Social media users falsely claim China pneumonia outbreak 'caused by new Covid variant'

China has been battling a winter outbreak of a bacterial infection known as mycoplasma pneumonia, but some social media users have falsely claimed the surge is caused by a new variant of Covid-19. Medical experts told AFP the evidence does not support this claim, and that the two illnesses have different causes. They have also said mycoplasma pneumonia outbreaks occur every year and the scale of the current surge is not unusual.

"Some doctors have privately revealed that the so-called mycoplasma pneumonia is in fact a variant of Covid-19," says one post in Chinese published on November 7 on X.

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A screenshot of the false post on X, taken December 21

The false claim surfaced after the World Health Organization (WHO) identified the latest variant of Covid-19 as JN.1. It has been spreading globally since late October, the world health body said on December 18 (archived link).

Current evidence indicates the new variant is unlikely to put public health systems under strain, but the WHO has warned that respiratory disease may increase during winter due to the virus.

In China, seven cases of JN.1 infection have been detected as of December 10, 2023, according to state media (archived link).

The country has also seen a surge in respiratory illnesses this winter, which has included an outbreak of mycoplasma pneumonia mostly affecting children.

This came around one year after the country loosened its Covid-19 restrictions in December 2022 after three years of pursuing a zero-Covid policy, which was followed by a wave of infections (archived link).

The false claim has been shared elsewhere on X including here, here and here, as well as on other social media platforms such as Gettr and Facebook.

But medical experts have refuted the claim and told AFP there is no evidence the outbreak is due to a new Covid-19 strain.

Bacteria vs virus

Jin Dongyan, a professor from the School of Biomedical Sciences at the University of Hong Kong, told AFP on December 18 that mycoplasma pneumonia is caused by bacteria while Covid-19 is a virus.

"Mycoplasma pneumonia is caused by a bacterium known as mycoplasma pneumoniae. Covid-19 is caused by the SARS-CoV-2 virus," he said in an email (archived links here and here).

He went on to say there was nothing out of the ordinary about China's mycoplasma pneumonia outbreak and that similar surges have been recorded in other countries.

"It is not dramatically different from post-pandemic surges of respiratory infections in other places around the world," he said.

The WHO says Chinese health authorities have provided data indicating the surge in respiratory illness is due to an increase in mycoplasma pneumoniae bacteria, as well as respiratory syncytial virus (RSV), adenovirus, influenza, and pre-existing strains of Covid-19 (archived link).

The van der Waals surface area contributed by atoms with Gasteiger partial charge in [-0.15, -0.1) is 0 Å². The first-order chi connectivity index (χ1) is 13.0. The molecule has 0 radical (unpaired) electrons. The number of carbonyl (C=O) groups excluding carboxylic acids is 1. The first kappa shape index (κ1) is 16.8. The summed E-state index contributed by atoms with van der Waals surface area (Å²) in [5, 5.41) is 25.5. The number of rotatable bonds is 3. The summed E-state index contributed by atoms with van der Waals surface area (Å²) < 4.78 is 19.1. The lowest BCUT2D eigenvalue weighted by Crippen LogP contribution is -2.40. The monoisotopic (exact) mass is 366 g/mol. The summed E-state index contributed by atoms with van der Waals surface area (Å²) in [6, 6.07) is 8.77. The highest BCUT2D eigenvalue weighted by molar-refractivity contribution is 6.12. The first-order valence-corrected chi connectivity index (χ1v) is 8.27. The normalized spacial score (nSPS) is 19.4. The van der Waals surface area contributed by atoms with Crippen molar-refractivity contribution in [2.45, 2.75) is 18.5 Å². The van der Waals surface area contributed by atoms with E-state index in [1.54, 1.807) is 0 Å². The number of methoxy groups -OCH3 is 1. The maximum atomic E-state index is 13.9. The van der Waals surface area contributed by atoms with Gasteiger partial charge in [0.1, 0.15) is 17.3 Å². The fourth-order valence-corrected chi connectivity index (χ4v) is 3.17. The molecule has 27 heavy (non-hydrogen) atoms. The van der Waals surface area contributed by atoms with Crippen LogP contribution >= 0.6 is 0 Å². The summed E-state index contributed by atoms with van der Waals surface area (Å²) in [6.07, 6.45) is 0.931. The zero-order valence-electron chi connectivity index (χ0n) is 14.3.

RSV and adenovirus are common respiratory infections that usually cause mild, cold-like symptoms, according to the US Centers for Disease Control and Prevention (CDC) (archived links here and here).

The WHO has cited information provided by the Chinese government and said no unusual pathogen or symptoms have been recorded in the country.

Paul Hunter, a professor in medicine at the University of East Anglia in England, told AFP that the information does not sound "like an epidemic due to a novel virus".

"If it was, I would expect to see many more infections in adults," he went on to say.

Mycoplasma pneumonia was circulating long before Covid-19 was first detected in late 2019, according to the CDC (archived link).

According to an article in The Lancet, mycoplasma pneumonia infections occur on an annual basis across the globe, with epidemics every few years. The most recent epidemic took place in late 2019 and early 2020 predominantly in Europe and Asia (archived link).

'Lockdown exit'

Jin said the latest outbreak in China could be due to a combination of factors, including a lack of immunity among children, increased testing and the onset of winter.

Francois Balloux, a professor at University College London, said China's harsh restrictions to curb Covid-19 in recent years had resulted in decreased immunity to a range of illnesses.

"Since China experienced a far longer and harsher lockdown than essentially any other country on Earth, it was anticipated that these 'lockdown exit' waves could be substantial in China," he told AFP.

Unless there is new evidence suggesting otherwise, "there is no reason to suspect the emergence of a novel pathogen", Balloux added.

AFP has previously debunked other false information linked to mycoplasma pneumonia in reports here and here.

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